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  Quote Guests Quote  Post ReplyReply Direct Link To This Post Posted: 22-Aug-2004 at 21:17

Originally posted by Gubukjanggoon

Korean is linked to Indo European?  how so...I know it's linked to Dravidian, but that's its own language group...Do you mean Persian?

Korean language hypotetically related to the five following language groups/languages:
1. Altaic
2. Dravidian
3. Japanese language
4. Indo-European
5. Austronesian (Polynesian)

I think Korean was linked to Indo-European group generally. I couldn't find anything about specific IE language being somehow related to Korean.

What else we can tell about Korean language?

There are 6 dialects of this language:
1. North-Eastern
2. North-Western
3. Central
4. South-Eastern
5. South Western
6. Dialect of Chejudo Island

Grammatically Korean is somewhat close to Japanese and Altaic languages.

About half of Korean vocabulary is of Chinese origins, even numbers and till "recently" (15th century) alphabet! I guess two thousand years of Chinese influence left such a strong mark on their language.

By the way, Chinese language was considered "cultural" language among koreans. Everything was in Chinese. Korean language itself was considered language of the poor and unfasionable. In 1443, korean king Sejon ordered development of Korean alphabet which was officially introduced in 1446 and called Hangyl and Chosongyl. Amazing how one person can change the fate of the whole nation!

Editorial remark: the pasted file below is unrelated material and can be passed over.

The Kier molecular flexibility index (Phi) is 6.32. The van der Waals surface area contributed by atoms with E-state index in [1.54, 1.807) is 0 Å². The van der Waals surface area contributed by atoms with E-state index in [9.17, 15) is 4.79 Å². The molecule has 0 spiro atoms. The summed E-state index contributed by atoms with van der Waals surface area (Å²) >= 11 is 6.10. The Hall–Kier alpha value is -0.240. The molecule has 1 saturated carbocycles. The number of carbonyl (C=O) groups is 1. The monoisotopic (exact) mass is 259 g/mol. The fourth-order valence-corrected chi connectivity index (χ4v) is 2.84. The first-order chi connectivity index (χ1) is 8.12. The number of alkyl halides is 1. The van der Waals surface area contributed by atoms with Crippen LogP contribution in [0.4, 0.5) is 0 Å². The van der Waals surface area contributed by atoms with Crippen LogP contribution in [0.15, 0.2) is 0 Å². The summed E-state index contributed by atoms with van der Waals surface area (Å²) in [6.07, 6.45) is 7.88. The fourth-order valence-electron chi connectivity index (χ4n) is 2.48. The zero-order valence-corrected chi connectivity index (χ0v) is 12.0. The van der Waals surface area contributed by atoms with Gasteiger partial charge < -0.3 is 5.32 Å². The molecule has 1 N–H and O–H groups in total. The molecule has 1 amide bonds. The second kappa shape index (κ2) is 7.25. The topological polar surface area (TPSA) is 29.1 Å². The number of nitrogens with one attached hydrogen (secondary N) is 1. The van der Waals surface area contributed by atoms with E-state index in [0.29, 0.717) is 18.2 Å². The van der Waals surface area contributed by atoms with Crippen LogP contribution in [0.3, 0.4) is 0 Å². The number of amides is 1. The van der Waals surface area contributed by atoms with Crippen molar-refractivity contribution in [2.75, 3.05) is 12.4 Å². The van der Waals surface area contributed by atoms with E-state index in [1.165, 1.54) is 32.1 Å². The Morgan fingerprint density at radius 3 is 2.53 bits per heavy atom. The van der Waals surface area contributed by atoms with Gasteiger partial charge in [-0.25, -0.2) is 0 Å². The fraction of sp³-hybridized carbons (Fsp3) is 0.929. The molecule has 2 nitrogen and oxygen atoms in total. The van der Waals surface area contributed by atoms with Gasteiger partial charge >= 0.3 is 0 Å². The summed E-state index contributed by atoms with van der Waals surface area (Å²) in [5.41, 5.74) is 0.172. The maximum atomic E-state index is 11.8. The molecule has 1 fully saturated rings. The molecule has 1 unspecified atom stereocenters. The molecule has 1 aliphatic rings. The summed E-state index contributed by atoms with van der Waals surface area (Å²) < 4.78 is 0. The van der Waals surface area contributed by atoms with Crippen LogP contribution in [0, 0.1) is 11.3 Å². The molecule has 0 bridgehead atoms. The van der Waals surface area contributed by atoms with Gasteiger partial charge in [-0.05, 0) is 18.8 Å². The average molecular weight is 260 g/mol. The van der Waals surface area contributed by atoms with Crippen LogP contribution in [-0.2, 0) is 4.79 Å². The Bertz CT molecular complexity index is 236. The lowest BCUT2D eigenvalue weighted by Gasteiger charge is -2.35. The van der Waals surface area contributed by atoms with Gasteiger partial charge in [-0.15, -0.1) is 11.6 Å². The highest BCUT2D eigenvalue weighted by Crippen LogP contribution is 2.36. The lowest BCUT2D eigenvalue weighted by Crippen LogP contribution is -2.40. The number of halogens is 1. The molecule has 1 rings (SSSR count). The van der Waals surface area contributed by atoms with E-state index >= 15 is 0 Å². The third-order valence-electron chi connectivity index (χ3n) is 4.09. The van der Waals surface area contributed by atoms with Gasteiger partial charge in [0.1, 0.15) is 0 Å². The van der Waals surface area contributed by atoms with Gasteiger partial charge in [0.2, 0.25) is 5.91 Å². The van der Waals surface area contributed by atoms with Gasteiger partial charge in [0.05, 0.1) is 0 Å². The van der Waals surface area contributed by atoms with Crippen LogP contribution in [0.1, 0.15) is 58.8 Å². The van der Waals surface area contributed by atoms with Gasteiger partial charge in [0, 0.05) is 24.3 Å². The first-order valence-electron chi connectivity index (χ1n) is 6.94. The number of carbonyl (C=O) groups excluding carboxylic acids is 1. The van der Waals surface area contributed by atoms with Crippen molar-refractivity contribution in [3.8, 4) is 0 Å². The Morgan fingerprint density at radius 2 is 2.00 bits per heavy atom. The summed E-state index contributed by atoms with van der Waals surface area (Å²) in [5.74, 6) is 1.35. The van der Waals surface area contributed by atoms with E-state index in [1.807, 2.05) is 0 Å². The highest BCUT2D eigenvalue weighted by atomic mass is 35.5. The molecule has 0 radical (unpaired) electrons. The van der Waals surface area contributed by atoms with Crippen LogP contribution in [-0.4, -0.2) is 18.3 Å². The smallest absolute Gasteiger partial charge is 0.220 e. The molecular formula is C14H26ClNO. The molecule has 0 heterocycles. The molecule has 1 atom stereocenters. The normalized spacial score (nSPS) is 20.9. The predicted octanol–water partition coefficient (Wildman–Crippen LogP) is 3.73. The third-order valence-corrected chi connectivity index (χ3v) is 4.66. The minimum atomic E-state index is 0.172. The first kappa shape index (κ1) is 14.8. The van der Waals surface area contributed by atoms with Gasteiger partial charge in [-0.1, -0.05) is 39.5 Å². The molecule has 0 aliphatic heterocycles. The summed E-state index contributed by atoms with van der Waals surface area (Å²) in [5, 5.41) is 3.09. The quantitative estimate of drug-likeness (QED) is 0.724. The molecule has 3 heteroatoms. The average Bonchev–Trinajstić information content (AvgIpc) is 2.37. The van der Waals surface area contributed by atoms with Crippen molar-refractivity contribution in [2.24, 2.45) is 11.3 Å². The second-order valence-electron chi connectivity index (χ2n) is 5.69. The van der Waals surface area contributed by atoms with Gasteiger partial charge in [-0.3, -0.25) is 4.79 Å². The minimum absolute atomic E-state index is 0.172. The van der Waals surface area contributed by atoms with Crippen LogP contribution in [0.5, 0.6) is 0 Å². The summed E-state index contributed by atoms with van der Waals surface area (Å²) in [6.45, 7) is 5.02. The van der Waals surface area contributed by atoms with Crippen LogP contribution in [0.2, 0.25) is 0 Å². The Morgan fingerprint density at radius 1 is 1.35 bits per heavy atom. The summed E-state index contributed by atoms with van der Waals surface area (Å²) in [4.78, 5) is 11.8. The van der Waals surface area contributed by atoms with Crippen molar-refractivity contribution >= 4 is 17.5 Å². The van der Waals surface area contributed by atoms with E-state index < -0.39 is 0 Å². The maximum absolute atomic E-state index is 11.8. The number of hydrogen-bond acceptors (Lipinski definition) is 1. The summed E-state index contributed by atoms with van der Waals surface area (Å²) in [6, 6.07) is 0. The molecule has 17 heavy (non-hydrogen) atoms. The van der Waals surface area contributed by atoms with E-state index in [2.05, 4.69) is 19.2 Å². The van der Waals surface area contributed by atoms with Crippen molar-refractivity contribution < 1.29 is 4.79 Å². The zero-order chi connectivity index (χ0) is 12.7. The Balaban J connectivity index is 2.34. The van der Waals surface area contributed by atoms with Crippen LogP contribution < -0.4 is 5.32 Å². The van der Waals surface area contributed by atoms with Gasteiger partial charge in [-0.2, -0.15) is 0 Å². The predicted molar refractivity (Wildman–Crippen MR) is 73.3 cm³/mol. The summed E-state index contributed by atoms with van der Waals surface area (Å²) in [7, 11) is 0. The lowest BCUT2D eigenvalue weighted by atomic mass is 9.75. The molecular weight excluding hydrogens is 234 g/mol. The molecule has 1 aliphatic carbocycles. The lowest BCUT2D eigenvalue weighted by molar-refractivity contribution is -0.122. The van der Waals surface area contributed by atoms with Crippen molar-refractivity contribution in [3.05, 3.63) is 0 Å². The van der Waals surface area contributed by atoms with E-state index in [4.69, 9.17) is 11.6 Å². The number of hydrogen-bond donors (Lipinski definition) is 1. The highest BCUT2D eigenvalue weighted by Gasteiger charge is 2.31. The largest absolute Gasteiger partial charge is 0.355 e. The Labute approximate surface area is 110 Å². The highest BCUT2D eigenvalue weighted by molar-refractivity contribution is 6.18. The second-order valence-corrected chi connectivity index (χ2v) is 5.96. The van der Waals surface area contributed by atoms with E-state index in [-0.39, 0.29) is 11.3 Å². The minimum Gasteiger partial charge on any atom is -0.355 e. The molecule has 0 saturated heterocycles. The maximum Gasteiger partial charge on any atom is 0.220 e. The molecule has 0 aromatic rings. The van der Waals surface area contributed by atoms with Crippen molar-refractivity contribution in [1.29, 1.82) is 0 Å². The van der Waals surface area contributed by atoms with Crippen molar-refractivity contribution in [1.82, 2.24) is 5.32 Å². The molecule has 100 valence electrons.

Edited by Elteber
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  Quote Gubook Janggoon Quote  Post ReplyReply Direct Link To This Post Posted: 23-Aug-2004 at 01:19
Lol very cool information
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  Quote demon Quote  Post ReplyReply Direct Link To This Post Posted: 23-Aug-2004 at 14:30

Grammatically Korean is somewhat close to Japanese and Altaic languages.

It's because Ancient Korean=Japanese.  I'll put some evidence when I make another thread.

In 1443, korean king Sejon ordered development of Korean alphabet which was officially introduced in 1446 and called Hangyl and Chosongyl.

He altered an ancient Old Choson language called Garimto, adding simpler alphabets to it.  In fact, his family was a group of reserachers of Garimto, and his Father, Yee Sung Ge, was one of them.  That's why when King Sejong came to power, he collected all historic books from Korea and made a sort of like University of books called jiphyonjon.

Korean language itself was considered language of the poor and unfasionable

It was the language of Women and farmers.  They, who couldn't afford to learn at least 1100 commonly used Chinese, were taught to read one of the easiest pronounced languages in the World by the name of Hangul(that's right, no irregular verbs). 

When Korean aristocrafts wanted to mail to their wives, they wrote in hangul.  Becasue it was easy to learn- like 2 hours and you start making phrases.

However, not until before Japanese colonization did Korean was official, and there were many variations to Korean.  There were also pronounciations for f, v, z, and stuff as well.

Grrr..
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  Quote hansioux Quote  Post ReplyReply Direct Link To This Post Posted: 25-Aug-2004 at 21:42
In fact, there was a nation called Bo-hai-guo (7th century to 9th century, the nation of bohai, which means the yellow sea) around that area which was purely Altaic.  The sad thing about being around that area back in those days is you can't escape the Chinese influence.

Edited by hansioux
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  Quote Gubook Janggoon Quote  Post ReplyReply Direct Link To This Post Posted: 26-Aug-2004 at 23:28
Bohai....that's the Chinese pronounciation right?